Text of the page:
Designing fashion takes a lot of timeline balancing. On one hand, you want to wait as long as possible to start designing so you can react quickly to the trends of the moment and make better predictions about what will sell well for the season. On the other hand, you want to give yourself enough time to actually get the designs developed and made so you don’t miss your delivery dates and end up with upset customers or canceled orders.
The best way to figure out when you should start designing for each season is to work backwards from your release dates. Write down dates of when you need to start shipping orders and any dates for photoshoots or wholesale markets. Those are your deadlines. Some of those dates are at the end of the timeline, and some are in the middle, so once you’ve backed up your timeline from the release date, you may have to move your design calendar forward a bit more to accommodate a middle deadline. As you are backing up the timeline, makes sure to allow adequate time for each of the following.
You’ll need to allow for shipping time. Unless your factory is drop shipping orders to your customers or sales reps, you will need to add in time to ship orders to your customers once the garments have arrived to you. Getting from the factory to you also takes time. How long it takes depends on where you are located in relation to your factory. If you are both in the continental US, it shouldn’t take more than a week to deliver. If you are in the States and your factory is overseas, it can take 6 weeks by boat, plus over land time to get through customs and from the coast to you. Air shipping will get the order to you faster, but it is much more costly.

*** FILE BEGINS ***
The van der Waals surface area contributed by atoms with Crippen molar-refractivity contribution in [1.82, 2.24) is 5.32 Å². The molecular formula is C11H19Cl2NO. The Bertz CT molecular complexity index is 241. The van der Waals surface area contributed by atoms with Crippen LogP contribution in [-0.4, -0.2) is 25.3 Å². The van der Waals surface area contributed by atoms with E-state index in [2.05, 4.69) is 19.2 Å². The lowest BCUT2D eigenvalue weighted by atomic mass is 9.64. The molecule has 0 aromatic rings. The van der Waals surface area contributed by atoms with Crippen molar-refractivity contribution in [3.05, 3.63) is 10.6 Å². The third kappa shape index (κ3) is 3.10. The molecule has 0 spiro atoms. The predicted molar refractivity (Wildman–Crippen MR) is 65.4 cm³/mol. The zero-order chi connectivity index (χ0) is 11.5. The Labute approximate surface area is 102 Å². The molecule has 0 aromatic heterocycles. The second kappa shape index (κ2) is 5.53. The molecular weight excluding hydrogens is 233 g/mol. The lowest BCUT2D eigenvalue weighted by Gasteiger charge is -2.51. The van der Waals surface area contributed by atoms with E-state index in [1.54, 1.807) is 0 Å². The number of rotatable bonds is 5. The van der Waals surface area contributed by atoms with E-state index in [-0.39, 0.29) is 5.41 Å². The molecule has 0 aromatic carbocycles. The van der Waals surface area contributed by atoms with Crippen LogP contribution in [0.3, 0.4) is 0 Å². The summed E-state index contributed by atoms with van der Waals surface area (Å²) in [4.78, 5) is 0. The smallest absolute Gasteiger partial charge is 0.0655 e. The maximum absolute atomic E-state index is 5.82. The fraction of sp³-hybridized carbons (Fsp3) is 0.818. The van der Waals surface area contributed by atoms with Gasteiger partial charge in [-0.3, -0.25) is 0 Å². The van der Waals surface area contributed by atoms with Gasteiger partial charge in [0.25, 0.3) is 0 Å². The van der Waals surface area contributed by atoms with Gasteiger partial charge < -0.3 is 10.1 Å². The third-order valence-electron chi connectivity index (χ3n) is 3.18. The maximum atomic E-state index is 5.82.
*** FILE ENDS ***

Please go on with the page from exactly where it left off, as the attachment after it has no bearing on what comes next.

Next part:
If you are planning on doing any internal quality control of production before you ship to customers, make sure to add in a day or two after your production order arrives.
Production orders, on average, take around 6-8 weeks at your factory for the actual cutting and sewing, so back that time up on your calendar.
Don’t forget to give yourself time to order all the production fabrics, trims, labels, etc. and ship them to your factory. If you are having any fabrics custom-made, dyed, or printed, this can take 6-8 weeks as well.
If you are taking presales or are selling wholesale, you’ll need to create time for a sales window. This can vary greatly depending on your brand and your sales type, so you’ll have to decide how much time you’ll allow for taking orders before making the call on how large of a production order to place.
Before you can start selling, you’ll need to get size runs, photoshoot samples, or sales samples made. These are typically small quantities and take your factory around 2-4 weeks. Even before this, you need to allow 2-3 weeks for your factory to make you a costing sample and provide you with a per-unit price for production.
Development takes another big chunk of time that you have to consider for your design calendar. This timeline can vary a lot depending on your brand and team, but I recommend allowing 3 months to pattern and tweak the fit of your design and to put together the tech pack.
Once you’ve considered the time each of these steps takes and backed that up from your release date, you have the date that your design needs to be finished. Decide how much time you need for your design process and add that in, and you’ll have your start designing date. Keep in mind that you should be researching and sourcing fabric ideas before you start designing. These steps can be an ongoing process or you can add in additional time at the beginning of your design phase to do these.
So how far ahead of season should you be designing? At least 6 months to a year. Direct to consumer brands can design closer to season since they skip wholesale markets and sell straight to the consumer within the season. So, for example, in Spring of 2020, a direct to consumer brand should be finalizing designs for Fall of 2020 and starting to design for Spring of 2021. Wholesale brands have to work further ahead to have samples ready to show retail buyers who are buying ahead for the season following. Designing for a wholesale brand starts closer to 12-18 months ahead of season. So, if you’re a wholesale brand, you should start designing for Fall of 2021 in Spring of 2020.